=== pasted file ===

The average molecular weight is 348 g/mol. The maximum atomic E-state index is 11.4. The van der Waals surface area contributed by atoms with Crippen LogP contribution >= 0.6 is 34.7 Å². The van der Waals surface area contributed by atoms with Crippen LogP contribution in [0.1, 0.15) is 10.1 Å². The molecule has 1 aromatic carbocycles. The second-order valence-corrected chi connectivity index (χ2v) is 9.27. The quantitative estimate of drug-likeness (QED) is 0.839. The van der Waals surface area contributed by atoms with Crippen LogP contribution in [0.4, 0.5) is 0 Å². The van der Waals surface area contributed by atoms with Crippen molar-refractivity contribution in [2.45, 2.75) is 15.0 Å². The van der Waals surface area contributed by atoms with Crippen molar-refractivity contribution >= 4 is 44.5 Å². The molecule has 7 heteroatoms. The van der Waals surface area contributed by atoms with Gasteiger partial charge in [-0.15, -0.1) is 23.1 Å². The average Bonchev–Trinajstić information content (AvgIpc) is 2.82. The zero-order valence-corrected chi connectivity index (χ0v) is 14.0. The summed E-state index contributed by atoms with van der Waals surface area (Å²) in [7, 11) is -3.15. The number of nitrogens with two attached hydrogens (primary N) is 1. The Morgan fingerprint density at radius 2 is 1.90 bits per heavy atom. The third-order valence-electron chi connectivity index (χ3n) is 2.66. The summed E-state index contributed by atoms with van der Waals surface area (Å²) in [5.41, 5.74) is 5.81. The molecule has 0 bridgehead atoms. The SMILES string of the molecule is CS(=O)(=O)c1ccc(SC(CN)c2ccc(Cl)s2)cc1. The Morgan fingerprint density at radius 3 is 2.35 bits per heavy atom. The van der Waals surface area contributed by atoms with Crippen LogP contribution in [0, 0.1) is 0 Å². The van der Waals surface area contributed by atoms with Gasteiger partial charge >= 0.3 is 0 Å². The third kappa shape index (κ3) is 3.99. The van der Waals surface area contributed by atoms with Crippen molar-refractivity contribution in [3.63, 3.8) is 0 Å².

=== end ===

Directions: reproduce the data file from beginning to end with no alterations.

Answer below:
The average molecular weight is 348 g/mol. The maximum atomic E-state index is 11.4. The van der Waals surface area contributed by atoms with Crippen LogP contribution >= 0.6 is 34.7 Å². The van der Waals surface area contributed by atoms with Crippen LogP contribution in [0.1, 0.15) is 10.1 Å². The molecule has 1 aromatic carbocycles. The second-order valence-corrected chi connectivity index (χ2v) is 9.27. The quantitative estimate of drug-likeness (QED) is 0.839. The van der Waals surface area contributed by atoms with Crippen LogP contribution in [0.4, 0.5) is 0 Å². The van der Waals surface area contributed by atoms with Crippen molar-refractivity contribution in [2.45, 2.75) is 15.0 Å². The van der Waals surface area contributed by atoms with Crippen molar-refractivity contribution >= 4 is 44.5 Å². The molecule has 7 heteroatoms. The van der Waals surface area contributed by atoms with Gasteiger partial charge in [-0.15, -0.1) is 23.1 Å². The average Bonchev–Trinajstić information content (AvgIpc) is 2.82. The zero-order valence-corrected chi connectivity index (χ0v) is 14.0. The summed E-state index contributed by atoms with van der Waals surface area (Å²) in [7, 11) is -3.15. The number of nitrogens with two attached hydrogens (primary N) is 1. The Morgan fingerprint density at radius 2 is 1.90 bits per heavy atom. The third-order valence-electron chi connectivity index (χ3n) is 2.66. The summed E-state index contributed by atoms with van der Waals surface area (Å²) in [5.41, 5.74) is 5.81. The molecule has 0 bridgehead atoms. The SMILES string of the molecule is CS(=O)(=O)c1ccc(SC(CN)c2ccc(Cl)s2)cc1. The Morgan fingerprint density at radius 3 is 2.35 bits per heavy atom. The van der Waals surface area contributed by atoms with Crippen LogP contribution in [0, 0.1) is 0 Å². The van der Waals surface area contributed by atoms with Gasteiger partial charge >= 0.3 is 0 Å². The third kappa shape index (κ3) is 3.99. The van der Waals surface area contributed by atoms with Crippen molar-refractivity contribution in [3.63, 3.8) is 0 Å².